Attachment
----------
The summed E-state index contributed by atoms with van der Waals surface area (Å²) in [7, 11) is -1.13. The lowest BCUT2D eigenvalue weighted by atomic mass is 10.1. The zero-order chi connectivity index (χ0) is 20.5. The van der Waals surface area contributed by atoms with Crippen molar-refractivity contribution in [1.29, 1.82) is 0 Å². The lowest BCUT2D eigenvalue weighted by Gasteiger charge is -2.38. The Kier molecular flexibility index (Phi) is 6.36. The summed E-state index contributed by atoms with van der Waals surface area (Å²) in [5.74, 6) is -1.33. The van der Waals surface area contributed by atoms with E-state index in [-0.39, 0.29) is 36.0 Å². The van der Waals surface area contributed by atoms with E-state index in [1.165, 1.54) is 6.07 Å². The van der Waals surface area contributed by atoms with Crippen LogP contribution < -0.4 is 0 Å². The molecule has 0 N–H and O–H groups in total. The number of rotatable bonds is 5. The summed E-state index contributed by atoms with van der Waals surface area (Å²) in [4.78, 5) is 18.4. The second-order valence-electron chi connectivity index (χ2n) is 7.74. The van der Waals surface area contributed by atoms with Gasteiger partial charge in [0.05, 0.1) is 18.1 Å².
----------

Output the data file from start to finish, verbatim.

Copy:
The summed E-state index contributed by atoms with van der Waals surface area (Å²) in [7, 11) is -1.13. The lowest BCUT2D eigenvalue weighted by atomic mass is 10.1. The zero-order chi connectivity index (χ0) is 20.5. The van der Waals surface area contributed by atoms with Crippen molar-refractivity contribution in [1.29, 1.82) is 0 Å². The lowest BCUT2D eigenvalue weighted by Gasteiger charge is -2.38. The Kier molecular flexibility index (Phi) is 6.36. The summed E-state index contributed by atoms with van der Waals surface area (Å²) in [5.74, 6) is -1.33. The van der Waals surface area contributed by atoms with E-state index in [-0.39, 0.29) is 36.0 Å². The van der Waals surface area contributed by atoms with E-state index in [1.165, 1.54) is 6.07 Å². The van der Waals surface area contributed by atoms with Crippen LogP contribution < -0.4 is 0 Å². The molecule has 0 N–H and O–H groups in total. The number of rotatable bonds is 5. The summed E-state index contributed by atoms with van der Waals surface area (Å²) in [4.78, 5) is 18.4. The second-order valence-electron chi connectivity index (χ2n) is 7.74. The van der Waals surface area contributed by atoms with Gasteiger partial charge in [0.05, 0.1) is 18.1 Å².